Oceanside Family Comes Forward to Claim Wounded Pit Bull - NBC 7 San Diego

Oceanside Family Comes Forward to Claim Wounded Pit Bull

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    NEWSLETTERS

    Catalina went missing near Thanksgiving Day but was spotted on television by her family after she was grazed during a deputy-involved shooting in Valley Center. NBC 7’s Dave Summers has the story.

    (Published Tuesday, Dec. 5, 2017)

    A pit bull that stole the hearts of San Diego viewers after she was grazed in an officer-involved shooting now has a name and a home--just in time for Christmas.

    The 13-month-old pit bull's name is Catalina. She was last seen by her owners around Thanksgiving.

    According to the San Diego County Sheriff's Department, Kevin Meza, 22, got in a high-speed chase with deputies in Valley Center on Nov. 26. It led to a deputy-involved shooting during which Catalina was accidentally shot in the back right leg.

    When the puppy was spotted by her family on television after the pursuit, they were shocked.

    If Christmas is made for surprises, Salina Hurtado said she couldn't be happier with what the family is getting this year.

    "My whole family was happy. My husband and my daughter were just glad she was safe and not in any danger," Hurtado told NBC 7.

    Catalina is currently at a Carlsbad animal shelter, where she is expected to make a full recovery.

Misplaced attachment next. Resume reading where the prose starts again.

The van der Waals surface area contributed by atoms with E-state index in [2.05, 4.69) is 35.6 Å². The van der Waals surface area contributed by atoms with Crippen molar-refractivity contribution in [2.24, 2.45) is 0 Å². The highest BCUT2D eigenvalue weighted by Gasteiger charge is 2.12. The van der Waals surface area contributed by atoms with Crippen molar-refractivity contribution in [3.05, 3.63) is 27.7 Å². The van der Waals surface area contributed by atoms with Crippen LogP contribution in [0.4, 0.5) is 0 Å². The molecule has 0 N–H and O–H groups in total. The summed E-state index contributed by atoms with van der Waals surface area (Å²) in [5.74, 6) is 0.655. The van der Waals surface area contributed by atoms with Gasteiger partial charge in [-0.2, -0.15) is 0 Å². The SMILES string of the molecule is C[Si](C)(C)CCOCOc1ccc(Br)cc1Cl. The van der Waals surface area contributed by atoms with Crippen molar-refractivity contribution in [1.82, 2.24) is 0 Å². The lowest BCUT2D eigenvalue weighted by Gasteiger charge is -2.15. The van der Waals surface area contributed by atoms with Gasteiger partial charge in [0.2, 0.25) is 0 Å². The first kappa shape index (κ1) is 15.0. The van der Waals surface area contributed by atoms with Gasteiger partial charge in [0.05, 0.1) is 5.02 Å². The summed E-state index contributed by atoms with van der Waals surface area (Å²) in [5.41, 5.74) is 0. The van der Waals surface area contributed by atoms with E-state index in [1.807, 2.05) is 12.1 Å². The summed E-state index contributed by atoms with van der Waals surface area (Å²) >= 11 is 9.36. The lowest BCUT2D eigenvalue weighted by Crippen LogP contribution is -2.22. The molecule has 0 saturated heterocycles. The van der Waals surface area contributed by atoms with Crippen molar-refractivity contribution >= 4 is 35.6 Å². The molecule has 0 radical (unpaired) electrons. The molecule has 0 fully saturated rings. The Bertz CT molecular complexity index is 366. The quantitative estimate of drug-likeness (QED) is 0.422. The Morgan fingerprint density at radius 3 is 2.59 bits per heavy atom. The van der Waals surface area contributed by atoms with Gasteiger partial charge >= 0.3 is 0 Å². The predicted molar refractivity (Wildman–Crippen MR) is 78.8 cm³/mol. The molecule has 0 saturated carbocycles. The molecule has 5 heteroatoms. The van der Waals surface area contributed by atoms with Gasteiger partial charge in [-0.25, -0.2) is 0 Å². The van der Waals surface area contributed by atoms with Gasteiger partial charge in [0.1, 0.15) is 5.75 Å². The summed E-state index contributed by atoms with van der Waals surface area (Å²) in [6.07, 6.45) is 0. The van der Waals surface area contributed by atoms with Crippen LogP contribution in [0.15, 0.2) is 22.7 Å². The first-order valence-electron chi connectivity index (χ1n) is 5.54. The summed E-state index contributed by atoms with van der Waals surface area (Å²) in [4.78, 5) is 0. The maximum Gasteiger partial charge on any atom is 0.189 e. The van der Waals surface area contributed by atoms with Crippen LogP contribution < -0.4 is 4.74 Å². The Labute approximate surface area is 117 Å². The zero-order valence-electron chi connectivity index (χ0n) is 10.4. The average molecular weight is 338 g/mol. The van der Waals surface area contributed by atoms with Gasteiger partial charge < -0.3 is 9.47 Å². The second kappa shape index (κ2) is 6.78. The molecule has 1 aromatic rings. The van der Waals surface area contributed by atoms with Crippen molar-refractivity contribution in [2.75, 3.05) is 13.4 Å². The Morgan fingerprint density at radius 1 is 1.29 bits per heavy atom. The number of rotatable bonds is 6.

"Most people think pit bulls have bad names but Catalina is all nice. She is always friendly and loving," Hurtado said.

    Deputies rescued Catalina from the back of a stolen van over the Thanksgiving Holiday weekend.

    Investigators said deputies fired at the van after Meza rammed a squad car and hit a second car head-on. 

    Hurtado said Catalina escaped her yard around Thanksgiving without a microchip or registration.

    "A lot of people have or they wanted to adopt her. No. She has her home she is coming home to us," Hurtado said.

    The Hurtado's have vaccination records, puppy pictures, even videos before Catalina went missing.

    Still, without the chip, anyone else who has more convincing credentials, has 14 days to come forward.

    "I just want my dog back. They proved that we're the owners so I didn't understand why they had to keep her," Hurtado said.

    But a county spokesperson said if Catalina had a microchip, the mystery of ownership would already be solved.

    If no one else comes forward, Catalina will return home to the Hurtado's with doctor bills and boarding fees.

    A GoFundMe page has been started to pay her medical bills. 

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